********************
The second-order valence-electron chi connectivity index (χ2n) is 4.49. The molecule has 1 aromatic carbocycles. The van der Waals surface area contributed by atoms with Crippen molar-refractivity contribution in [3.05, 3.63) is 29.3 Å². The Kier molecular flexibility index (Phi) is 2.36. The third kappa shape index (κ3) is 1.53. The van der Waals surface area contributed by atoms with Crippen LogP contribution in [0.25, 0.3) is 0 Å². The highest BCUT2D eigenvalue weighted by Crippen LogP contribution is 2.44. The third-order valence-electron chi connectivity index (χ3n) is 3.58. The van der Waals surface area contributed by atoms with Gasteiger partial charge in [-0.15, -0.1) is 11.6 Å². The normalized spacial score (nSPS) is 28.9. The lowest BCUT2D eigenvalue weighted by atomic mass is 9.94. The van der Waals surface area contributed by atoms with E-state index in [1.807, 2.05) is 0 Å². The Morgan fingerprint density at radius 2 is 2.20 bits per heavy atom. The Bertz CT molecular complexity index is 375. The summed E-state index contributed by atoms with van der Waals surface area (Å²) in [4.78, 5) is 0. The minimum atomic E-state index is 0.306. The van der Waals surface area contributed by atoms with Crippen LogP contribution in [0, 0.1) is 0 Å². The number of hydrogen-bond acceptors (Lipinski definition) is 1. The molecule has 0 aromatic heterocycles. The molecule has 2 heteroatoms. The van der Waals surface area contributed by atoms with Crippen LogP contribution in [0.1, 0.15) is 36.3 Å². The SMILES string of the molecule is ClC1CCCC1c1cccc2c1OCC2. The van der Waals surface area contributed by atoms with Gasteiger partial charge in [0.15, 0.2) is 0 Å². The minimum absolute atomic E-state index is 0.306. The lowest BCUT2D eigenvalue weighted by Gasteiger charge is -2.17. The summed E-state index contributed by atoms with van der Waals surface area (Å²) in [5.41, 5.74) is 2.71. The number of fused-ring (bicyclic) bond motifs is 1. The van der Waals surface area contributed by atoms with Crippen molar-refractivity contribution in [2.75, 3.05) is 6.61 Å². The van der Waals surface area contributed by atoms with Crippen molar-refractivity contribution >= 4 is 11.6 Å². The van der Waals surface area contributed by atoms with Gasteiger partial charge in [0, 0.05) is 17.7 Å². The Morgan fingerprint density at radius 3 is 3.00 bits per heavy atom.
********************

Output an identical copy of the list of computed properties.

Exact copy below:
The second-order valence-electron chi connectivity index (χ2n) is 4.49. The molecule has 1 aromatic carbocycles. The van der Waals surface area contributed by atoms with Crippen molar-refractivity contribution in [3.05, 3.63) is 29.3 Å². The Kier molecular flexibility index (Phi) is 2.36. The third kappa shape index (κ3) is 1.53. The van der Waals surface area contributed by atoms with Crippen LogP contribution in [0.25, 0.3) is 0 Å². The highest BCUT2D eigenvalue weighted by Crippen LogP contribution is 2.44. The third-order valence-electron chi connectivity index (χ3n) is 3.58. The van der Waals surface area contributed by atoms with Gasteiger partial charge in [-0.15, -0.1) is 11.6 Å². The normalized spacial score (nSPS) is 28.9. The lowest BCUT2D eigenvalue weighted by atomic mass is 9.94. The van der Waals surface area contributed by atoms with E-state index in [1.807, 2.05) is 0 Å². The Morgan fingerprint density at radius 2 is 2.20 bits per heavy atom. The Bertz CT molecular complexity index is 375. The summed E-state index contributed by atoms with van der Waals surface area (Å²) in [4.78, 5) is 0. The minimum atomic E-state index is 0.306. The van der Waals surface area contributed by atoms with Crippen LogP contribution in [0, 0.1) is 0 Å². The number of hydrogen-bond acceptors (Lipinski definition) is 1. The molecule has 0 aromatic heterocycles. The molecule has 2 heteroatoms. The van der Waals surface area contributed by atoms with Crippen LogP contribution in [0.1, 0.15) is 36.3 Å². The SMILES string of the molecule is ClC1CCCC1c1cccc2c1OCC2. The van der Waals surface area contributed by atoms with Gasteiger partial charge in [0.15, 0.2) is 0 Å². The minimum absolute atomic E-state index is 0.306. The lowest BCUT2D eigenvalue weighted by Gasteiger charge is -2.17. The summed E-state index contributed by atoms with van der Waals surface area (Å²) in [5.41, 5.74) is 2.71. The number of fused-ring (bicyclic) bond motifs is 1. The van der Waals surface area contributed by atoms with Crippen molar-refractivity contribution in [2.75, 3.05) is 6.61 Å². The van der Waals surface area contributed by atoms with Crippen molar-refractivity contribution >= 4 is 11.6 Å². The van der Waals surface area contributed by atoms with Gasteiger partial charge in [0, 0.05) is 17.7 Å². The Morgan fingerprint density at radius 3 is 3.00 bits per heavy atom.